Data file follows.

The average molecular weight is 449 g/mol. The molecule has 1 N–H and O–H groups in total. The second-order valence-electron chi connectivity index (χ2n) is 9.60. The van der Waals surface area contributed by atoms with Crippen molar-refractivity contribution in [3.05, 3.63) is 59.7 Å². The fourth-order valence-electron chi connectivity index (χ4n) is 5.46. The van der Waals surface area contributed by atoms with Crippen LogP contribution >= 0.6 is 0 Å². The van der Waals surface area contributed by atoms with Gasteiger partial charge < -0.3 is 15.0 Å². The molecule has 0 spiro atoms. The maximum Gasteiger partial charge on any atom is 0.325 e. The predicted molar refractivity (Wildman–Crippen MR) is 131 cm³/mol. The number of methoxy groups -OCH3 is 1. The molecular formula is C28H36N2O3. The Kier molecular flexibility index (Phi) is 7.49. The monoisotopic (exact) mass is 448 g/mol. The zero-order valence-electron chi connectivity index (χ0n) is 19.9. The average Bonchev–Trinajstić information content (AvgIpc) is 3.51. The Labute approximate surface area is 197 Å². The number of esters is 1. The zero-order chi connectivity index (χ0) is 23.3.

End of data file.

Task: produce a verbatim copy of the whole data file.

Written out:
The average molecular weight is 449 g/mol. The molecule has 1 N–H and O–H groups in total. The second-order valence-electron chi connectivity index (χ2n) is 9.60. The van der Waals surface area contributed by atoms with Crippen molar-refractivity contribution in [3.05, 3.63) is 59.7 Å². The fourth-order valence-electron chi connectivity index (χ4n) is 5.46. The van der Waals surface area contributed by atoms with Crippen LogP contribution >= 0.6 is 0 Å². The van der Waals surface area contributed by atoms with Gasteiger partial charge < -0.3 is 15.0 Å². The molecule has 0 spiro atoms. The maximum Gasteiger partial charge on any atom is 0.325 e. The predicted molar refractivity (Wildman–Crippen MR) is 131 cm³/mol. The number of methoxy groups -OCH3 is 1. The molecular formula is C28H36N2O3. The Kier molecular flexibility index (Phi) is 7.49. The monoisotopic (exact) mass is 448 g/mol. The zero-order valence-electron chi connectivity index (χ0n) is 19.9. The average Bonchev–Trinajstić information content (AvgIpc) is 3.51. The Labute approximate surface area is 197 Å². The number of esters is 1. The zero-order chi connectivity index (χ0) is 23.3.